Sejong Village -Korean Art of Past & Present

Firstly, I would like to thank Trazy.com for inviting me to the walking Seochon Village tour. Trazy.com is a travel service that offers a variety of tour guides and events in South Korea. Please check out their website for more details or simply click on their ad banner at the end of this post to get more information on amazing travel and tour deals!

About a month ago, I was invited by Trazy Tours to go on a walking tour in the North of Seoul. The theme was about Korea’s Art from the Past to Present and its beginnings in Seoul. We all met at Gyeongbokgung Station and were met by our tour guides.

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Sejeong Village

Sejong Village (also known as Seochon Village) is a small area located in the North of Seoul and lies to the Western side of the famous Gyeongbokgung Palace. The area is very old and has been the heart of the Korea’s cultural and artistic scene for hundreds of years. Many famous painters, scholars, writers and poets have resided in the area.

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The area is very old, and has maintained its charm throughout the years. Most of the narrow streets are lined with traditional Korean architecture style known as hanok. Today, many of the artists’ homes are now heritage museums where you can visit and discover more about their history and work. There are also contemporary galleries and museums which you can visit in the area. The area is right next to the famous Samcheondong area.

The tour

We first started off walking through the modern parts of the area and past the famous Gyenongbokgung Palace, before reaching the Hanok Village. Even on a Sunday the place was bustling with street food vendors, and long lines of customers waiting outside famous traditional restaurants and bakeries.  We also got to see one of Korea’s oldest second hand book stores, which is now a cafe with a bookstore front.

We went down a few alleys within the neighbourhood, but were sure to be very quiet as they were actually homes with residents inside.

The market

We then ventured down one of oldest markets which was bustling with people. The market sells mainly fresh produce and also has a lot of traditional Korean street food. You can sit at the stall or under the main pagoda at the entrance. You can also find the famous super spicy dokkbokki (rice cake) here, which is different from the regular ddokbboki sold everywhere.

In this market, you can purchase tokens at the entrance and then you get a tray. As you go along the food market you can add different food and side dishes.

The Pak No Soo Art Museum

Pak No Soo was a famous artist who purchased this unique house in 1973. The house is unique as it combines both Western and Eastern architectural styles. The house was built in 1937 and the artist lived there for 40 years. His house is now a museum where you can view some of his art works. At the back of the house, you can climb the small stairway that overlooks the city of Seoul.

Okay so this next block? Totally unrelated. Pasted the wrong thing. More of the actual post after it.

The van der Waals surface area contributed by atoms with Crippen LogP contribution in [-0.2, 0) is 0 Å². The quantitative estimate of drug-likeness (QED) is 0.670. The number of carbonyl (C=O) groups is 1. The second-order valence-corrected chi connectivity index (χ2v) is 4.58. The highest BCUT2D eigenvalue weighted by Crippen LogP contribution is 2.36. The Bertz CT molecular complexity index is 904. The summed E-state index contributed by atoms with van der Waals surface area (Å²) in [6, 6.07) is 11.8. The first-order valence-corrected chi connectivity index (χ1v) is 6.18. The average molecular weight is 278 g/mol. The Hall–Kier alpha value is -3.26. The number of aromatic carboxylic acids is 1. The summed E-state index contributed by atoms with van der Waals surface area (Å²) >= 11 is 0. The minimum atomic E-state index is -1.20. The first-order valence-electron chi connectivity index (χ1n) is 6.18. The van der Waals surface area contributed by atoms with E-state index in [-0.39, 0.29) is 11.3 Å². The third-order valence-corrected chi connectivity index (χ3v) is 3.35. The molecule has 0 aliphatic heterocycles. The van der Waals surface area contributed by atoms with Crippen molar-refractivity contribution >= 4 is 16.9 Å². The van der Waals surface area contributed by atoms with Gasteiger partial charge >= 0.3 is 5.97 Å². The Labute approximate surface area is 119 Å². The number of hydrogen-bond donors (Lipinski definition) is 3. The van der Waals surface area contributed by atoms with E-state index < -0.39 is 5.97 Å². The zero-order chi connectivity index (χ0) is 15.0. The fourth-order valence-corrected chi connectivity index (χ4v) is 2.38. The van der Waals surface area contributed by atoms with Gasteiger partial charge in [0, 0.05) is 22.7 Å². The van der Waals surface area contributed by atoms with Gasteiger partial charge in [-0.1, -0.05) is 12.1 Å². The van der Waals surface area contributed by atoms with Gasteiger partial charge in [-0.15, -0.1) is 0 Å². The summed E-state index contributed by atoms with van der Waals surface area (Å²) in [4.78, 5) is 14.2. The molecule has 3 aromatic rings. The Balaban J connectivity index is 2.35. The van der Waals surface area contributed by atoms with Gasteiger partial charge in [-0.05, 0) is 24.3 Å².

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Suseongdong Valley

After the museums, we ventured up to the Suseongdong Valley, which lies below Ingwangsan Mountain. This site originally housed apartment buildings which were demolished. The park was created to resemble a famous artist’s landscape which served as a backdrop for famous dynasty novels. The valley is also supposed to resemble a ascending dragon and a sitting tiger.

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The mountain is popular with hikers on the weekends.

The home of Yi Sang Beom

Yi Sang Beom was a famous writer and novelist during the early 20th century. His real name was Kim Hae-Gyeong and worked as an architect for a Japanese general while Korea was under Japanese rule. He wrote his first novel in the house and completed many paintings. He also worked for a local newspaper and did a regular series of cartoons.

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The home is now a national gallery and open to the public for free. The house is in the traditional Korean style, with a courtyards and adjoining rooms throughout the structure. The home was considered to be appropriate for the wealthy at the time. You can see some of his work and his studio where he wrote and painted.

Yi Sang’s house was the final stop. After that we headed our separate ways and went home. The tour was very informative and gave new insight about Korea’s art history and its development throughout the century. The art scene in Korea today is rather dynamic and really interesting, especially in country that continues to change and grow at a rapid pace.

The tour was fun, and I definitely recommend it as something to do.

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To find out more about discounted walking tours and things to do around Korea visit www.trazy.com or simply click on their ad banner below.

Safe travels

Bee

 

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